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The dialog in the article is timely and one that needs through ventilation of scholarly works and pragmatism. In practise, these conflicts at work place are real and hereby attest to what these authors’ are stating. In reality the generational hole at work place is playing out in all facets, and in my view it portends no harm to the commercial enterprise when manage properly.
Child Boomers are motivated by power and fabric possessions unlike Generation X and Z, I do not entirely agree with such. In fact, this should the complete opposite of the reality in most corporate. The senior management, a majority of who are child boomers values their influence and impact at work. This is a group that wields substantial wealth and power, so in Maslow’s hierarchy of needs, these are no longer motivational. They say that Generation X is captivated and motivated by technology, therefore they are easily managed through adoption of latest technologies in the market, and I say this is factual.
Namita (2012), Iden (2016) Legas, Matthew, Cynthia Howard Sims (2012) and Klaffke (2015) observes that proper management of generational gaps within work environment could catalyst growth in corporate performance. I agree with them on this because, a lot of resources time and personnel, are expended in solving or managing generational differences instead of work-related roles. There is, however, a point by Klaffke (2015 which is not obvious and maybe the cause for all the chaos in inter-generational work place. That trainings, in-house or otherwise can be effective is managing differences among the various cadres of employees in the company. Training for technical and operational skills is okay, but to train for smooth inter-generational work relation is not a solution. Fresh out of colleges and universities, generation X and Z could be the most knowledgeable in theories, but their application of the theories is fails them. In life, unlike in theoretical perspective, certain principles are hard to live by every day. In Europe, especially the United Kingdom, for instance work place ethics require formal attire; a pair of suit, matching neck-tie and proper leather shoes, and essentially, this is how it should be. However most of generations X and Z are comfortable with informal dress code of a jeans, sweat pants and tee shirt with sneakers. These are fundamental differences expected at modern work place.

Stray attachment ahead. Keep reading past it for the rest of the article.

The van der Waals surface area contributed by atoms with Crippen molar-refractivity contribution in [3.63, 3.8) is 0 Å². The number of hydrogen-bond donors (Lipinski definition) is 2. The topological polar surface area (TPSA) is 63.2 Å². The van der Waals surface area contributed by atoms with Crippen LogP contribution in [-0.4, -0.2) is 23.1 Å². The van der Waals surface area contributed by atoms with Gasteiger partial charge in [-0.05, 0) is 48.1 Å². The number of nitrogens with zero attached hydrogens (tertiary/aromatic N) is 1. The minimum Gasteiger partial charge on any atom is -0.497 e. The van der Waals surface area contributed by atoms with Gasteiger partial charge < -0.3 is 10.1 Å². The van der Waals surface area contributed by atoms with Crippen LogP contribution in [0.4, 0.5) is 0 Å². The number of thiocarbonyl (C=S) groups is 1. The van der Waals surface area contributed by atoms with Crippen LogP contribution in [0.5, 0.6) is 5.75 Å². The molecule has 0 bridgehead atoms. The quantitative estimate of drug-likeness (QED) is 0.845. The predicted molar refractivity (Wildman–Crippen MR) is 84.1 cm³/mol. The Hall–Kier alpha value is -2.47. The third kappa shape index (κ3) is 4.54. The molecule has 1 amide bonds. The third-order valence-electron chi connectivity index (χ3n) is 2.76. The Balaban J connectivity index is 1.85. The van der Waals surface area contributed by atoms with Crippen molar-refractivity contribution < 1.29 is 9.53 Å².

In my view, the above differences are conceptual and only arise out of perception. Baby boomers have a different set of believes in regards to formality and work place and generation X and Y have their own perspective to the same issue. In order to successfully manage these ideological differences; management must not be rigid to the realities of generation X and Y while not abandoning their belief in formality. For one, I appreciate formality, order and decency at work place; however it must not transcend personal freedom and comfort. In my opinion therefore, management should adopt a laissez faire approach, so that each individual concentrate on their job rather than sideshows of generational differences.
Bursch, D, & Kip (2014).Managing the Multigenerational Workplace. University of North Carolina Executive Department.
Klaffke, M (2015). Managing the Multigenerational Workforce: Lessons German Companies Can Learn from Silicon Valley. The University of California, Berkeley, 2015.
Namita R (2012). Engaging Generations at Workplace. Society for Human Resource Management, vol. 1, no. 1, 2012, pp. 1-8.
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